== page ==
Earl Richardson 1910 David Earl Richardson
1884 - 1967

BORN: 05 Aug 1884 - Bancroft, Iowa
         21 Dec 1907
         Minnehaha County Courthouse
         Sioux Falls, South Dakota
DIED: 15 Oct 1967
         Trinity Hospital
         Minot, North Dakota

David Earl Richardson was a merchant and farmer who spent most of his adult life living in or near the town of Parshall, North Dakota. He was always known as 'Earl' or 'D.E.', he disliked his given first name and never used it.

Earl grew up in northern Iowa. He was large for his age, a red-haired, two-fisted Irishman who hated school, preferring instead to go fishing at one of the local lakes. Earl got into more than his share of trouble and gave his father quite a few headaches.

Edith, Nora and Earl Richardson, 1910

Earl was working in a hardware store in Winnebago, Minnesota when he met his bride-to-be, Edith Schlottman. They eloped and were married in Sioux Falls, South Dakota a few days before Christmas in 1907. Their only child, Nora was born in Winnebago the following July.

Nora's health as an infant was not good, she had severe asthma - and so a doctor recommended a change to a drier climate might help her breathe.

They first moved to Sidney, Montana, where Earl worked in a small store owned by his brother Ralph, but the store could not support two families. Edith, Earl and Nora then moved to Dickenson, North Dakota, where Earl worked as a tin smith and carpenter. Earl worked on the hospital, which was still in use some 70 years later.

On September 17th, 1915, President Woodrow Wilson issued a proclaimation opening up the Fort Berthold Reservation to homesteaders, declaring them "agricultural lands of the first class". These lands was located north of the Missouri River in the western part of North Dakota. Earl, Edith and Nora moved yet again, to Plaza, one of three towns designated as registration points for acquiring free land from the government. While waiting for their name to be called, Earl worked in a local hardware store.

The quarter-section Earl received was located just north and east of what would become the town of Parshall. The three of them lived in a small, one-room sod shack that Earl built onto the property. Cooking was done on a kerosine stove and heat for the shack was provided by a coal stove. They got their water from an open well using a wooden bucket. In addition, Earl built a small barn that housed two horses, a cow, and several chickens and pigs.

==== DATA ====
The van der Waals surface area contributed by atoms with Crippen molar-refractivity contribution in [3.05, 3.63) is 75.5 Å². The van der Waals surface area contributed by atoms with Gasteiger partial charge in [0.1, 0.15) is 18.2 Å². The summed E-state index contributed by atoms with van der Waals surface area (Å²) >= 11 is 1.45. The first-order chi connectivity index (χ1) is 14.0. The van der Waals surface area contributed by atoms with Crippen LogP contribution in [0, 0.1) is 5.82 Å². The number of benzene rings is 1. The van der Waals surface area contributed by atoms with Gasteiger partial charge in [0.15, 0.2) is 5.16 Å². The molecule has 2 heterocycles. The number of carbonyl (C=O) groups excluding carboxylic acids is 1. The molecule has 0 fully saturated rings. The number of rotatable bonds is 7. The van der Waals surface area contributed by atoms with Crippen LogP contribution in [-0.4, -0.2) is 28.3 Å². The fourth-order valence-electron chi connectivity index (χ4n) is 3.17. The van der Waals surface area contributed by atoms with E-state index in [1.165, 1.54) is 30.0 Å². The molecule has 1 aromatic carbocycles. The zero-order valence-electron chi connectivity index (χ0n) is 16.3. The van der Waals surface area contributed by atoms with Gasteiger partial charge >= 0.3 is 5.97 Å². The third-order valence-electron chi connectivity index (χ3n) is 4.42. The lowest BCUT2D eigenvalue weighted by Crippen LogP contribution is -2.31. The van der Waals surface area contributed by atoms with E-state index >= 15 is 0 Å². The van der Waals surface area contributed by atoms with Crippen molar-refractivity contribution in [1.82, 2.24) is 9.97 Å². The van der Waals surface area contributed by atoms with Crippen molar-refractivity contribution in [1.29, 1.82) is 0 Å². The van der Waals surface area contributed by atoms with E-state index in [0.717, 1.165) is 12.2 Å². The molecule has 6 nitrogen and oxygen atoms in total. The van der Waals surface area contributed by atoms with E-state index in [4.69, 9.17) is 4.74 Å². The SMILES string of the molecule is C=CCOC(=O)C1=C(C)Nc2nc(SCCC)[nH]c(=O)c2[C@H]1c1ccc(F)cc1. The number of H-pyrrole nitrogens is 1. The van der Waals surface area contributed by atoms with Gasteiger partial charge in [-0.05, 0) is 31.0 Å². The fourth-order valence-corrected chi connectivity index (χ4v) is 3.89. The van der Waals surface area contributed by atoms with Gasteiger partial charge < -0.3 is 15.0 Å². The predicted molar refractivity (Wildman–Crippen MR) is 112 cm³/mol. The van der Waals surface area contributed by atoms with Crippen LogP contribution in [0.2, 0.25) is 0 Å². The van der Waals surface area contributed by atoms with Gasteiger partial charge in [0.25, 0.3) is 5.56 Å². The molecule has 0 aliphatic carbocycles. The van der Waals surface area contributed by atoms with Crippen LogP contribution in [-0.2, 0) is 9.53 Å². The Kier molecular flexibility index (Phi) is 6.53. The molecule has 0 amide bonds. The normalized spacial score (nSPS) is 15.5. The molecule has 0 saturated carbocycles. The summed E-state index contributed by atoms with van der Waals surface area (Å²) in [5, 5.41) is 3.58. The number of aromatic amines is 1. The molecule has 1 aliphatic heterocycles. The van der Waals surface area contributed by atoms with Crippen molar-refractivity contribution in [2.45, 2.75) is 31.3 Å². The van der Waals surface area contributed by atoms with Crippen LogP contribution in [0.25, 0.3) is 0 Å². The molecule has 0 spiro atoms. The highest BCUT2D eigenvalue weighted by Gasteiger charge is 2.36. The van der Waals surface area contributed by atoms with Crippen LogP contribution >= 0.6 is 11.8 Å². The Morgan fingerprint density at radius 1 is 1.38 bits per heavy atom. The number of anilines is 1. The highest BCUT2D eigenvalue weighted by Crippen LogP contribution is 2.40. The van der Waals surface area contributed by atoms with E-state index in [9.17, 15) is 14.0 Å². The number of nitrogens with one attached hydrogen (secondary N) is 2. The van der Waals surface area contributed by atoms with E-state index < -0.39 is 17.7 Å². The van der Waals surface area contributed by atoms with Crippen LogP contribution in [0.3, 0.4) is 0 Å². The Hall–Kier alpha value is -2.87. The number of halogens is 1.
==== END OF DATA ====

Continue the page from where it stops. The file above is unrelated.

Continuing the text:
Life on the prairies of North Dakota was hard. One time they were threatened by a large prairie fire that burned several of their neighbor's homes, barely missing their own. Everyone was out fighting the fire, trying to beat it out with gunny sacks. Another time the cow wandered off and they drove in their horse and buggy until finally finding it, the cow's hobble rope had become so entangled that she could not move. Because the nights were dark and there was no electricity, Edith would put a kerosene lamp in the window to help Earl find his way home at night.

A few miles south of their land was the Fort Berthold Indian Reservation. Indians, many of whom could not speak a word of English, would occasionally come begging for food. Edith was frightened by their presence.

While on the homestead, Edith was butted by a young calf and developed spinal tuberculosis from which she never really recovered. From that time on, Earl had to hire help to clean and maintain the house.

The government said that if you stayed on the land for 14-months, it was yours. At the end of that time, Earl bought a trading post in Parshall. When the new townsite was laid out in 1914, Earl's store was the first one on a city lot - although he continued to farm his homestead as well as other lands he rented.

Richardson's General Store
Richardson's General Store
Parshall, North Dakota
late 1910s
Earl is the closest person in the photo.

Earl had always dreamed of owning his own business, enjoying his customers socially as much as he enjoyed selling to them. Earl was very liberal with credit. Many farmers paid their bills only after the harvest and if the harvest was poor, they couldn't pay anything. Because of this, Earl never made a great deal of money, nor was he able to save much.

David Earl Richardson, 1950

In 1923, Earl had a bumper crop on his lands, 60 bushels of wheat per acre. He took the money from that crop and built a house in Parshall where he lived until his death. Edith especially loved this house, built of poured concrete. It had a special sun room where she could sit and watch people walk by.

Earl remained a merchant the rest of his life.

On August 30th, 1967, the clerks in Earl's store noticed that Earl was having trouble counting change. Disoriented, confused and complaining that his head hurt, Earl had strewn money across the counter, telling the customer to "just take whatever you want". He was admitted to Trinity Hospital in Minot later that day and put on blood thinners but soon developed urinary retention. The doctors tried to solve this second problem surgically, but failed to take him off the blood thinners before operating. He bled to death following the procedure. Earl was 83-years old.

David Earl Richardson is buried in the Apostiles Sections of the Memorial Gardens in Minot, North Dakota. His wife Edith was later buried next to him. His only daughter Nora and her husband Clarence are buried nearby.

View the Richardson Family Photoalbum, 1879-1967

WIFE of David Earl Richardson:
    Ida Tina Wilhelmina "Edith" SCHLOTTMAN

PARENTS of David Earl Richardson:
    Robert William RICHARDSON
    Mary "Eve" WARNER

CHILDREN of David Earl Richardson:
   1. Nora Fayme (OKESON)